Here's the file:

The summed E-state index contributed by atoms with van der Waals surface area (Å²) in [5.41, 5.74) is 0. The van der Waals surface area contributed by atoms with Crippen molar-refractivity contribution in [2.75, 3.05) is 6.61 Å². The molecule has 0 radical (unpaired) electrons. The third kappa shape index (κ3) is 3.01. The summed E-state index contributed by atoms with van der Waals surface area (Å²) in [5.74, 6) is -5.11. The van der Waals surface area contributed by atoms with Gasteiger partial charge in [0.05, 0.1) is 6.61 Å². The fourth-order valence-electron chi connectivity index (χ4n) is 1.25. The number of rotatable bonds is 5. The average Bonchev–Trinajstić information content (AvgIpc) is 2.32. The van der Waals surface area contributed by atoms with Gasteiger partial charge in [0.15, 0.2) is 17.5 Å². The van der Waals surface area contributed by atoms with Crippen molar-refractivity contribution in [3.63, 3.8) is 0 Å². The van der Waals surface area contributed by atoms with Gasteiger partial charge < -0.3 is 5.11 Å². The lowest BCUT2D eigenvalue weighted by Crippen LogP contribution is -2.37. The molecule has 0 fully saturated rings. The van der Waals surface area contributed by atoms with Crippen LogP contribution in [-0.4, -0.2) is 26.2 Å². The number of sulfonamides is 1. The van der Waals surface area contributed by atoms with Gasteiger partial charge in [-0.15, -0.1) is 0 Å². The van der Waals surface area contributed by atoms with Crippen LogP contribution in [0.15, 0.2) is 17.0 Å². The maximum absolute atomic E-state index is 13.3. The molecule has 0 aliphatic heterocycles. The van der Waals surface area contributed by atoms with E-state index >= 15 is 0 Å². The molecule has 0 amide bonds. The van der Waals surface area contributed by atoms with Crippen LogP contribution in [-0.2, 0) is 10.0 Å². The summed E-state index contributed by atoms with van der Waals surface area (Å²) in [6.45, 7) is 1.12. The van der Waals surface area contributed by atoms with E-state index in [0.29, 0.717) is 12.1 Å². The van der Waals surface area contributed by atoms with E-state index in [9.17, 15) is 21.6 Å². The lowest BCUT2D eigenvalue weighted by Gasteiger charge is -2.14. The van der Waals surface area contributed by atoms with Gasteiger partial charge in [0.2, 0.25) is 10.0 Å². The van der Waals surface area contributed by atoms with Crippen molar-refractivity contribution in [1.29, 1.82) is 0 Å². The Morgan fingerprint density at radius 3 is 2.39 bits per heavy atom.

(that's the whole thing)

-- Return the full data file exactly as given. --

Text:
The summed E-state index contributed by atoms with van der Waals surface area (Å²) in [5.41, 5.74) is 0. The van der Waals surface area contributed by atoms with Crippen molar-refractivity contribution in [2.75, 3.05) is 6.61 Å². The molecule has 0 radical (unpaired) electrons. The third kappa shape index (κ3) is 3.01. The summed E-state index contributed by atoms with van der Waals surface area (Å²) in [5.74, 6) is -5.11. The van der Waals surface area contributed by atoms with Gasteiger partial charge in [0.05, 0.1) is 6.61 Å². The fourth-order valence-electron chi connectivity index (χ4n) is 1.25. The number of rotatable bonds is 5. The average Bonchev–Trinajstić information content (AvgIpc) is 2.32. The van der Waals surface area contributed by atoms with Gasteiger partial charge in [0.15, 0.2) is 17.5 Å². The van der Waals surface area contributed by atoms with Crippen molar-refractivity contribution in [3.63, 3.8) is 0 Å². The van der Waals surface area contributed by atoms with Gasteiger partial charge < -0.3 is 5.11 Å². The lowest BCUT2D eigenvalue weighted by Crippen LogP contribution is -2.37. The molecule has 0 fully saturated rings. The van der Waals surface area contributed by atoms with Crippen LogP contribution in [-0.4, -0.2) is 26.2 Å². The number of sulfonamides is 1. The van der Waals surface area contributed by atoms with Gasteiger partial charge in [-0.15, -0.1) is 0 Å². The van der Waals surface area contributed by atoms with Crippen LogP contribution in [0.15, 0.2) is 17.0 Å². The maximum absolute atomic E-state index is 13.3. The molecule has 0 aliphatic heterocycles. The van der Waals surface area contributed by atoms with E-state index >= 15 is 0 Å². The molecule has 0 amide bonds. The van der Waals surface area contributed by atoms with Crippen LogP contribution in [-0.2, 0) is 10.0 Å². The summed E-state index contributed by atoms with van der Waals surface area (Å²) in [6.45, 7) is 1.12. The van der Waals surface area contributed by atoms with E-state index in [0.29, 0.717) is 12.1 Å². The van der Waals surface area contributed by atoms with E-state index in [9.17, 15) is 21.6 Å². The lowest BCUT2D eigenvalue weighted by Gasteiger charge is -2.14. The van der Waals surface area contributed by atoms with Gasteiger partial charge in [0.2, 0.25) is 10.0 Å². The van der Waals surface area contributed by atoms with Crippen molar-refractivity contribution in [1.29, 1.82) is 0 Å². The Morgan fingerprint density at radius 3 is 2.39 bits per heavy atom.